# A Fusion-based enhancing method for weakly illuminated images

## approach

- \(Step\) \(1\)
**illumination estimation**Derived from retinex theory, an input image could be decomposed into the illumination layer and reflectance layer, as \(Eq.1\) defined. A prior assumption that RGB channels have the common illumination is adopted to \(Eq.1\).

\[S^c(x, y) = I(x, y) \odot R^c{x, y} \quad c\in{R, G. B}\tag{1}\]

\(Eq.1\) where \(S\) is input weakly illuminated image need enhancement, \(I\) and \(R\) are illumination image and reflectance image respectively. \(\odot\) means element-wise multiplication.

Due to the goal to enhance a weakly enhanced image, get the illumination layer is of vital importance. Inspired by the dark channel prior, which based on an observation that most local patches in haze-free outdoor images contain some pixels which have very low intensities in at least one color channel, initial illumination layer can be estimated by \(Eq.2\) defined as follow:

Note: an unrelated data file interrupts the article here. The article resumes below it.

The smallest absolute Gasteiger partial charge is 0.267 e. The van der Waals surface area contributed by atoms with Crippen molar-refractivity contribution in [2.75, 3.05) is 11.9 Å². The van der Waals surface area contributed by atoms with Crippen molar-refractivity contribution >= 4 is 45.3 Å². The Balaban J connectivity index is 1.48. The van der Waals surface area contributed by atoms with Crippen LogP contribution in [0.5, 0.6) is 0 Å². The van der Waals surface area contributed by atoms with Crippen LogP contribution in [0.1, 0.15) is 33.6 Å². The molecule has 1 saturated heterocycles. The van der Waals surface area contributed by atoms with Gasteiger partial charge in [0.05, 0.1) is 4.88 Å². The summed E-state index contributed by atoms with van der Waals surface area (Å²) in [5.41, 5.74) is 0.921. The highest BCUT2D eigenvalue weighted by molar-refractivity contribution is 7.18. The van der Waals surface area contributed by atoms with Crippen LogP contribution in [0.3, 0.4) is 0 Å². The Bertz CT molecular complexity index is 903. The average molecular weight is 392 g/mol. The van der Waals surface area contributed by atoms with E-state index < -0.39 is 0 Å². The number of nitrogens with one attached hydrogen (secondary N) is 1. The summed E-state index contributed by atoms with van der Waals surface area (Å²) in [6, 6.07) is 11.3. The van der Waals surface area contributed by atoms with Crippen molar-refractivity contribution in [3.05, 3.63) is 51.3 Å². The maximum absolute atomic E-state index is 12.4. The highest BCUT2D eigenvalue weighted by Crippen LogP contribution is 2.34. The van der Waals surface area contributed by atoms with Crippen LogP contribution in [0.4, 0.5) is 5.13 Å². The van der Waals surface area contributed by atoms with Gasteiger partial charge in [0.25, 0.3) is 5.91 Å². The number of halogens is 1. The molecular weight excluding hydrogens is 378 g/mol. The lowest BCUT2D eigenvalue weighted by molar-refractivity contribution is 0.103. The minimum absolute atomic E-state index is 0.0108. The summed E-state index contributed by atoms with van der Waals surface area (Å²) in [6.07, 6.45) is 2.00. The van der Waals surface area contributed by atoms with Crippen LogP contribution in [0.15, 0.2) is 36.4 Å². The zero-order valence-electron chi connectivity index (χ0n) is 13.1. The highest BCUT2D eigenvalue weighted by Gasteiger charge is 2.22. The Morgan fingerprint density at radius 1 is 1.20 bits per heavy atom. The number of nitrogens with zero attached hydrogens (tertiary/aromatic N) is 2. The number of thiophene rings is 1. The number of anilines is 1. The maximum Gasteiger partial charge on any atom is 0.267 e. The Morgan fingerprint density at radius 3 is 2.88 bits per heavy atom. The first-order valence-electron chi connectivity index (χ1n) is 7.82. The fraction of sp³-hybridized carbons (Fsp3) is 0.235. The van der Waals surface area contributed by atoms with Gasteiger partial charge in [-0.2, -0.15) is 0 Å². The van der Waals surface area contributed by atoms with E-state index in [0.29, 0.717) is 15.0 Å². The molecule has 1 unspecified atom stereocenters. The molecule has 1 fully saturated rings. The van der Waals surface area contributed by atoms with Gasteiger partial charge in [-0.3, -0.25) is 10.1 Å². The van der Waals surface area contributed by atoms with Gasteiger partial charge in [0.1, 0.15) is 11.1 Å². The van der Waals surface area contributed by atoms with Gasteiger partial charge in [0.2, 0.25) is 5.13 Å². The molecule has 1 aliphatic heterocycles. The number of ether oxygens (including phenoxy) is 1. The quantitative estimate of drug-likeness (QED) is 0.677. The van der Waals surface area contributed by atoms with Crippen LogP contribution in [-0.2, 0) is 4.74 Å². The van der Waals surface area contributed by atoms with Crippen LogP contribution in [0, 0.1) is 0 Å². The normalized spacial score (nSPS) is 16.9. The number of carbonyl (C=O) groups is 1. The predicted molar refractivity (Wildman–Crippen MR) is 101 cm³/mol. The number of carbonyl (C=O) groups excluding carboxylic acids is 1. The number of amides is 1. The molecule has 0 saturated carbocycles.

\[L(x, y) = max_{c\in{R,G, B}}S^c(x, y)\tag{2}\]

\(Eq.2\) is a transformed version of one dark channel prior theory, which is written as

\[1 - L = min_c\frac{1 - S^c}{\alpha}\quad c\in{R, G, B}\]

As the illumination is local smooth, a smoothing operator is required to adopt to refine \(L\). A simple but effective algorithm based on using a morphologically closing operator is adopted to smoothing processing, while the maximum filter which is used by the authors of one dark channel prior theory is abandoned for its time complexity. The morphologically closing operator smooths an image by fusing narrow breaks and filling gaps on the contours without over smoothing to produce nato effect.

\[I = \frac{L · P}{255}\tag{3}\]

\(Eq.3\) where P denotes the structuring element and \(·\) is the closing operation.

Guided filter is adopted to refine the estimated illumination to preserve the shape of contours.

\[I_i \larr \sum_jW_{ij}(g)I_j\tag{4}\]

\[W_{ij}(g) = \frac{1}{|\omega|^2}\sum_{k:(i, j)\in\omega_k}(1 + \frac{(g_i - \mu_k)(g_j - \mu_k)}{\sigma_k^2 - \epsilon})\tag{5}\]